The problem with a cause is that, eventually, it corrupts the very things it professes to love. Take Scottish nationalism, for instance. On Sunday night, Nicola Sturgeon, leader of the SNP and Scotland’s First Minister, tweeted a “note” to “my fellow independence supporters”. They should bear in mind that “People who disagree are not anti-Scottish. Does our cause no good to hurl abuse (and it’s wrong)”.
This was, by any reasonable standard, remarkable. Not because Sturgeon’s welcome – some might say, overdue – comments were incorrect but, rather, because she plainly felt a need to make them in the first place. What had caused her to react in this fashion?
A game of rugby.
Not just any game of rugby, admittedly, but an epic encounter between Scotland and Australia in the quarter-final of the World Cup. Like almost everyone else, Sturgeon was captivated by the drama of an intoxicating game in which Scotland, 16 point underdogs according to the bookmakers, were only denied a monumental triumph in the last minute. A 35-34 defeat against Australia, the champions of the southern hemisphere this season, might be thought another chapter in the long history of Scottish heroic failure but, like almost everyone else, Sturgeon recognised the pride and courage shown by Greig Laidlaw’s men. It was, almost everyone agreed, a game for the ages.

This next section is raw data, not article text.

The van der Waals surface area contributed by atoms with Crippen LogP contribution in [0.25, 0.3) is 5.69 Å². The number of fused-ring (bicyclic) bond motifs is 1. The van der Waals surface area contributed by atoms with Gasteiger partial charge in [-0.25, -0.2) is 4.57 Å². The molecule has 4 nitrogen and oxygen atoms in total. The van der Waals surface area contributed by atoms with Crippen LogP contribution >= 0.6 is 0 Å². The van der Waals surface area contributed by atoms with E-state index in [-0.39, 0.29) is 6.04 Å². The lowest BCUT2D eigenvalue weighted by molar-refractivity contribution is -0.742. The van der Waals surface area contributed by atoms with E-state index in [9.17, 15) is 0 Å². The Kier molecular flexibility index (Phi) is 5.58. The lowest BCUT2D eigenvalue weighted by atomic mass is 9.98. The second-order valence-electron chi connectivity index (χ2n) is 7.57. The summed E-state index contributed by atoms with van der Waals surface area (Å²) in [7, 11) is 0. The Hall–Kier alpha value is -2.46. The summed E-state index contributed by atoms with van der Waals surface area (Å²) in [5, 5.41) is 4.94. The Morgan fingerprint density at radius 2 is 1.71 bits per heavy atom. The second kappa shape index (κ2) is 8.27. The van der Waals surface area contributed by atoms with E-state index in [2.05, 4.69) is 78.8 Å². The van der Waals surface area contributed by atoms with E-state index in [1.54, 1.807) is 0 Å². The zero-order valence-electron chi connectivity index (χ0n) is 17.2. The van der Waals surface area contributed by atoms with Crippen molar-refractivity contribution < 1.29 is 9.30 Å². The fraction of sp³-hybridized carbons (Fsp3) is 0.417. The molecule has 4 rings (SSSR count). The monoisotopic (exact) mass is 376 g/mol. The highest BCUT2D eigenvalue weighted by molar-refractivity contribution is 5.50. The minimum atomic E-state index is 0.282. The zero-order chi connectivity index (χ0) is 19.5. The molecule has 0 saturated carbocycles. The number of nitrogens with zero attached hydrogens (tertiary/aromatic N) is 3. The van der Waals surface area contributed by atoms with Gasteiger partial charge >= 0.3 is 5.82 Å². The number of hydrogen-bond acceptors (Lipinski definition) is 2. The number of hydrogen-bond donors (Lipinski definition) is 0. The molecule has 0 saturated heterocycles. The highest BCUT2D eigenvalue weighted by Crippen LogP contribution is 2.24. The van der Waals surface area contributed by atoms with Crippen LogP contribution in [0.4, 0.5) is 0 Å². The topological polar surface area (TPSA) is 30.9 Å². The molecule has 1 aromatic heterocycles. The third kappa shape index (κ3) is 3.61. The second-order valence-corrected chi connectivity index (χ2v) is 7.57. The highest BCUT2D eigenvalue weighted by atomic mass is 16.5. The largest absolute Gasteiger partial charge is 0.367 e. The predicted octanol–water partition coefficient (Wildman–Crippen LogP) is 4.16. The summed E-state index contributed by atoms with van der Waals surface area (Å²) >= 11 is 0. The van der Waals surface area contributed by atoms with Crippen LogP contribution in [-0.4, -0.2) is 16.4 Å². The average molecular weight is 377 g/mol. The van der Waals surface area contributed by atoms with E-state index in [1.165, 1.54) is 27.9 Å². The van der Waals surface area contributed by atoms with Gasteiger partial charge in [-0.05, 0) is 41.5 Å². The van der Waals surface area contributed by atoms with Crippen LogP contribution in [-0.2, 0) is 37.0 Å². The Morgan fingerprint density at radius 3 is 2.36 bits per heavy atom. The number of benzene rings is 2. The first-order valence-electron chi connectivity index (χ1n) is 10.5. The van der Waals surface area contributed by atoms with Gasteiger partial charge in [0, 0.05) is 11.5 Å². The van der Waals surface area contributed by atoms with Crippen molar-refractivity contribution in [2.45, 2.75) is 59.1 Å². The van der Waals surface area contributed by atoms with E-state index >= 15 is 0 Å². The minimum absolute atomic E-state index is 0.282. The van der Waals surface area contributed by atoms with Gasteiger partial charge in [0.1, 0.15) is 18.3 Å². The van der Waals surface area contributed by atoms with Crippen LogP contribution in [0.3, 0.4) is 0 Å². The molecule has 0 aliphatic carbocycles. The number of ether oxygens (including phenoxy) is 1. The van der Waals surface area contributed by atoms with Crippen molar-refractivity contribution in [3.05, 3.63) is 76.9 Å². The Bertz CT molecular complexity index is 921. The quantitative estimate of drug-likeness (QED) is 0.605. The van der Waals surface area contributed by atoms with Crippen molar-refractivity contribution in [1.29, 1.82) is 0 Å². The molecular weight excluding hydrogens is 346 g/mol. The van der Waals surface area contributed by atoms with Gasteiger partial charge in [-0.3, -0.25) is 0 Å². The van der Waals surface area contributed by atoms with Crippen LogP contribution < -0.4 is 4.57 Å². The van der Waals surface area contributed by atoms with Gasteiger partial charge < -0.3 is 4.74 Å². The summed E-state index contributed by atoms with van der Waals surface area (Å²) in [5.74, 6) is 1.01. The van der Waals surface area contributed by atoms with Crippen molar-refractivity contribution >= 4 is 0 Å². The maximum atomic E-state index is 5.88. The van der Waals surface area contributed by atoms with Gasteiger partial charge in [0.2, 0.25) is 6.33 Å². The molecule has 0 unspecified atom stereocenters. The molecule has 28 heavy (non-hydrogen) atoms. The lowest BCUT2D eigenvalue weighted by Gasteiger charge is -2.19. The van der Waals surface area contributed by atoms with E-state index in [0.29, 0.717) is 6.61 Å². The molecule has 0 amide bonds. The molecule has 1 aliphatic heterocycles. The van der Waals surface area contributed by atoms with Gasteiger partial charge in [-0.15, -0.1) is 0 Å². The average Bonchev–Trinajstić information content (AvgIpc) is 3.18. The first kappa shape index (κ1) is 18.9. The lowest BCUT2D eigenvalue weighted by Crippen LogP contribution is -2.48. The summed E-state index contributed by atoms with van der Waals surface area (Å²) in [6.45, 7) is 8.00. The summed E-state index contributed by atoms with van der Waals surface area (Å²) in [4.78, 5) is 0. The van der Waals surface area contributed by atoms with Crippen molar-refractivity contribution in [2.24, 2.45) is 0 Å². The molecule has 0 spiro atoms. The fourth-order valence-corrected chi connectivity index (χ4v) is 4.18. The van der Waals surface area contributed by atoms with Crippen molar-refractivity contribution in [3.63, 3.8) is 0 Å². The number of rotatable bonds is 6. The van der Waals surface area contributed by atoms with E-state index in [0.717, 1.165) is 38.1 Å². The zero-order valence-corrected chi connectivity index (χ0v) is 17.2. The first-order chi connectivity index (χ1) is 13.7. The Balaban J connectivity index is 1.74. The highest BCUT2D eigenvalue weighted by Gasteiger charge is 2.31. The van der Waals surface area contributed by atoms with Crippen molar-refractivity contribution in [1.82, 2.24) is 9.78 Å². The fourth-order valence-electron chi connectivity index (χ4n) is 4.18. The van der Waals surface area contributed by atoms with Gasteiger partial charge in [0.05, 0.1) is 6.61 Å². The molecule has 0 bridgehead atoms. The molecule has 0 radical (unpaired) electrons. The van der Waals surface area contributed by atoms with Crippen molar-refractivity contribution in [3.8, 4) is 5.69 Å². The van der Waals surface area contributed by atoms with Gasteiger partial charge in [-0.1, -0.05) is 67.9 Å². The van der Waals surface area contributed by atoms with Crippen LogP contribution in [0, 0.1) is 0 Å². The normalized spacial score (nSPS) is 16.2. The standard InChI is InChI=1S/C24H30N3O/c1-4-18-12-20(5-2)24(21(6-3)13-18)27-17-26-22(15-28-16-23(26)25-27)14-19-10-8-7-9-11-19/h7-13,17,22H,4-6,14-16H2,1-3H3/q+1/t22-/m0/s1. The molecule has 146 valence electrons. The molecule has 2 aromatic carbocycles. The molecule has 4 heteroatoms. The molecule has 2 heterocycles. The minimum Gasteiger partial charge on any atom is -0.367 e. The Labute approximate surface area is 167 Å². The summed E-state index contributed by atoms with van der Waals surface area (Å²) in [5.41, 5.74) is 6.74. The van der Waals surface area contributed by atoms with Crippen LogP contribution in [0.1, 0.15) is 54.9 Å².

But not for everyone. For some, it became an opportunity for political point-scoring of the kind that leaves sane and normal people in a state of despair equal to the disappointment rugby supporters felt when the final whistle was blown on Sunday afternoon.
Let’s review what happened. The broadcaster Muriel Gray tweeted that she didn’t mind the result too much because “Scotland were magnificent! Magnificent!”. JK Rowling, the author, agreed, responding “True that”. At which point everything kicked-off.
Rowling and Gray could, you see, “both f*** off” because “You don’t think we’re a nation at all”. Their crime – as declared by the Reverend Stuart Campbell, proprietor of the pugnacious pro-independence website “Wings Over Scotland” was to dare to support the Scottish rugby team even though they had voted No in last year’s referendum on independence.
Not that Campbell was alone. Another nationalist suggested Rowling, who lives in Edinburgh, should leave Scotland: “Have you ever heard the premise of over-staying your welcome?” Another told her she was a “self-hating English woman” while yet another insisted it was “very insensitive of JK to tweet her 80 minute patriotism – people are upset”.